Unity Canvas (technical)

When making my cutscene, I had to decide what kind of canvas to use. In Unity, you would likely have to use a canvas – a canvas is something which contains all your UI objects (buttons, panels) and in your 2D game, it can contain images like your character sprites.

There are three types of Canvases in Unity and I had to think carefully about which was the best canvas to use for my cutscenes. Each canvas has its pros and cons which I was considering.

The three types of canvases in Unity are:

  1. World Canvas
  2. Screen Space – Camera
  3. Screen Space – Overlay

1) World Canvas

The World Canvas is good for a lot of things. For reference, a world is basically where you put all your primary objects like your heroes, and enemies.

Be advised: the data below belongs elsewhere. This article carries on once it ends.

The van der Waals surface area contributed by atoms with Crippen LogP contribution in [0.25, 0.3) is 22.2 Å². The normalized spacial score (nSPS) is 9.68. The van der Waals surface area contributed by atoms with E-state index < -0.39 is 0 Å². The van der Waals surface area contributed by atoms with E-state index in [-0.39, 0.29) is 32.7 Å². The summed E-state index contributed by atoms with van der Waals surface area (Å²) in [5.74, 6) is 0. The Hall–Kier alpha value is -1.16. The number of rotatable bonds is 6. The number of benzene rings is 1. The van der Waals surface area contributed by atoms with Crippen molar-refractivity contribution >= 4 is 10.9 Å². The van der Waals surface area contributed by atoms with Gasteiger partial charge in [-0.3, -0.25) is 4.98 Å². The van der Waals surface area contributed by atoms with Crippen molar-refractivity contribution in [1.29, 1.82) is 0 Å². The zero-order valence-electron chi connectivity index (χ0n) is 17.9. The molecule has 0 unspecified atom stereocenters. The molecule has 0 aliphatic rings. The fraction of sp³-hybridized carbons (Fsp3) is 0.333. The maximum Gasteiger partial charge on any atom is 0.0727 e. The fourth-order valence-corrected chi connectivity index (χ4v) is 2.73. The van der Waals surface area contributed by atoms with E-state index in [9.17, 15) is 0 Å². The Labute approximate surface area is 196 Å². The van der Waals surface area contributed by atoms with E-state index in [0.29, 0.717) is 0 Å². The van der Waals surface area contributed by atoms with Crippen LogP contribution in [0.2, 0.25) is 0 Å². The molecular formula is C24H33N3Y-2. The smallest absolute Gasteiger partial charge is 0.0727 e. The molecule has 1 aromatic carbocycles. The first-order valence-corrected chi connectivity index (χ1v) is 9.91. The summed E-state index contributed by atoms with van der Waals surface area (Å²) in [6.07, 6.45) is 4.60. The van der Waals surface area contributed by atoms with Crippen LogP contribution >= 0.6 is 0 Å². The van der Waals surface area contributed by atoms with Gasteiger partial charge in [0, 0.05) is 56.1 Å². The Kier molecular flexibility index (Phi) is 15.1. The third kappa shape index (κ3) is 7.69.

World Objects vs Screen Objects

Therefore a world canvas is good for making UI part of your world – eg health bars over the enemy, floating damage numbers text. It’s the canvas I use for my main game.

However, there are parts of the UI that I don’t want to be part of the world. Things like the Gold UI and text should not be part of the world.

This is what screen space overlay is for.

2) Screen Space Overlay

For my Tower Defense game, I had to switch to using a Screen Space Overlay. Unlike the World Canvas, screen space overlay is put ON TOP of everything in your world. It’s perfect for UI.

For my Tower Defense, I move the camera a lot. It pans to follow an object, has zooming in and out…


Above, you can see the UI on the right does not zoom in and out with the camera. If you use a world canvas, objects will behave like world objects do, and zoom in/out, which is not what you want for your screen UI. In this case, I would use a screen space overlay for such UI.

3) Screen Space Camera

Screen Space Camera is like Overlay, except that since it isn’t an overlay, you can render stuff on top of the Screen Space Camera, which I primarily use if I want to have particle effects on top of the UI, like glowing sparkly buttons.